Once on the slave ship, all identity was stripped by cutting off the captive's hair. The occupation as a slave determined how the hair was worn. Women and men who worked in the field had unkempt hair and would only think about "fixing" it when Sunday rolled around. Most days it was covered with a rag. Slaves that worked in the house as maids, cooks, barbers, etc had styles more like their White owners. Styles at this time were a combination of African traditions, European influence and Native American practices. This is when the brainwashing began. Kinks and coils were considered ugly and black people began to use means to change their hair texture to be more like the mainstream. Sound familiar?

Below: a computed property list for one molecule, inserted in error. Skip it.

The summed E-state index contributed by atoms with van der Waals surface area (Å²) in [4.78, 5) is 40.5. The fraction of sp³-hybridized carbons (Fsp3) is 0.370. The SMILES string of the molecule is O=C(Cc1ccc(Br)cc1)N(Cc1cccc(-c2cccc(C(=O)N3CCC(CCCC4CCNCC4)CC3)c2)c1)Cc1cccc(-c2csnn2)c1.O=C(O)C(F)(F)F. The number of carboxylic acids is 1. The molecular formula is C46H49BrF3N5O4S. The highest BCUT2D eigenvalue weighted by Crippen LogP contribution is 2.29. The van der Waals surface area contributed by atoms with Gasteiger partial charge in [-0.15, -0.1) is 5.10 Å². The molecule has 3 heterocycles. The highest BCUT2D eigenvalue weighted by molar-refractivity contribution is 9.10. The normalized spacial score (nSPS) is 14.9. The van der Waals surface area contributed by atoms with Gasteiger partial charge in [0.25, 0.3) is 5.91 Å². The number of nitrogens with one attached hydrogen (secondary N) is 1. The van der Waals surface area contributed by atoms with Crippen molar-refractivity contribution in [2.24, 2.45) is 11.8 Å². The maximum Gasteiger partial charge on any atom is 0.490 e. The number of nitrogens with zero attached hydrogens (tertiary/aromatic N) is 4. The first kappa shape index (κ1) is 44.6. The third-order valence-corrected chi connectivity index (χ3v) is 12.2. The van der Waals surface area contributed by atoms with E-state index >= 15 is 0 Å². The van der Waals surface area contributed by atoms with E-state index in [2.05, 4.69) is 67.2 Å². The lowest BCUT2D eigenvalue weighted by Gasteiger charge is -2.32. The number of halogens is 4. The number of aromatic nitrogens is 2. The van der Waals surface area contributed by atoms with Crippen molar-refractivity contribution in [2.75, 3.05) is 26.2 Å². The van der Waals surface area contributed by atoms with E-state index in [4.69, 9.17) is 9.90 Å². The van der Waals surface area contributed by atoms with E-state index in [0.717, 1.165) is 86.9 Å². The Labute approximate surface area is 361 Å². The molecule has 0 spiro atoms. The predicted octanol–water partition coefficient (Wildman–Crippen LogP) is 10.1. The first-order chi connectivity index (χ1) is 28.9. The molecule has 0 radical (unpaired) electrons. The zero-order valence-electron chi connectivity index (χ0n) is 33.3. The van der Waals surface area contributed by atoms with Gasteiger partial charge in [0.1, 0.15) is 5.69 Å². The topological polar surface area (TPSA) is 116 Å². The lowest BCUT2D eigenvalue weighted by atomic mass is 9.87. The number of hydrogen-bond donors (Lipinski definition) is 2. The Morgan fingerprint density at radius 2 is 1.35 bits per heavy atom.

A certain level of brainwashing is still going on today! The good part is that we are more empowered to release our natural curls into the atmosphere. By relishing in the kinks and capitalizing on the versatility of styles we can express our freedom and love for who we are!!
I have more to share because the story is no where near being over! I hope you are as enlightened as I was! My hair roots are intricate. My hair speaks for who I am as an individual and represents my community. My hair routines originate from my African roots. I am astounded that even though my ancestor's identities were compromised and traditions were lost, the hair roots stayed in the ground.
Stay tuned for the rest of the Story!
Peace and love,